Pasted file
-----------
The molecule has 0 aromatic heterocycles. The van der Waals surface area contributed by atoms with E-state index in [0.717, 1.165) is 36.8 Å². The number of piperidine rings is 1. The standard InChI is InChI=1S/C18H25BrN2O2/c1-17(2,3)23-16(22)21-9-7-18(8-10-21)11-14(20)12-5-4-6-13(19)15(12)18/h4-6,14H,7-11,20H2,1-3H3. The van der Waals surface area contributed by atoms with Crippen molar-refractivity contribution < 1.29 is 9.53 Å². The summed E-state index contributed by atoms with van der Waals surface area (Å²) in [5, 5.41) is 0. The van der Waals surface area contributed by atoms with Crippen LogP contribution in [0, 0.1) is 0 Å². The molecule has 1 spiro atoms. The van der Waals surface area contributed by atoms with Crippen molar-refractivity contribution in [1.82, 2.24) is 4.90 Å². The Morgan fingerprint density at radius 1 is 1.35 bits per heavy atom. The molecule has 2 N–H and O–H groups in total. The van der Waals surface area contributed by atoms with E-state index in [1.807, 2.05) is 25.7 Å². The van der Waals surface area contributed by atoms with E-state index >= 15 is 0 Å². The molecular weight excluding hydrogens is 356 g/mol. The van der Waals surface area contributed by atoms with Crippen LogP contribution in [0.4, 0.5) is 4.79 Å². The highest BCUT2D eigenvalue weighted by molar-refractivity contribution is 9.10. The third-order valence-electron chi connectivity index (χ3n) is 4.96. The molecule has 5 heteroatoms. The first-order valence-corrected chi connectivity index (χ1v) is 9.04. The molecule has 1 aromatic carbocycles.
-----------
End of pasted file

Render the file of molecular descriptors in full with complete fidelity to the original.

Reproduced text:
The molecule has 0 aromatic heterocycles. The van der Waals surface area contributed by atoms with E-state index in [0.717, 1.165) is 36.8 Å². The number of piperidine rings is 1. The standard InChI is InChI=1S/C18H25BrN2O2/c1-17(2,3)23-16(22)21-9-7-18(8-10-21)11-14(20)12-5-4-6-13(19)15(12)18/h4-6,14H,7-11,20H2,1-3H3. The van der Waals surface area contributed by atoms with Crippen molar-refractivity contribution < 1.29 is 9.53 Å². The summed E-state index contributed by atoms with van der Waals surface area (Å²) in [5, 5.41) is 0. The van der Waals surface area contributed by atoms with Crippen LogP contribution in [0, 0.1) is 0 Å². The molecule has 1 spiro atoms. The van der Waals surface area contributed by atoms with Crippen molar-refractivity contribution in [1.82, 2.24) is 4.90 Å². The Morgan fingerprint density at radius 1 is 1.35 bits per heavy atom. The molecule has 2 N–H and O–H groups in total. The van der Waals surface area contributed by atoms with E-state index in [1.807, 2.05) is 25.7 Å². The van der Waals surface area contributed by atoms with E-state index >= 15 is 0 Å². The molecular weight excluding hydrogens is 356 g/mol. The van der Waals surface area contributed by atoms with Crippen LogP contribution in [0.4, 0.5) is 4.79 Å². The highest BCUT2D eigenvalue weighted by molar-refractivity contribution is 9.10. The third-order valence-electron chi connectivity index (χ3n) is 4.96. The molecule has 5 heteroatoms. The first-order valence-corrected chi connectivity index (χ1v) is 9.04. The molecule has 1 aromatic carbocycles.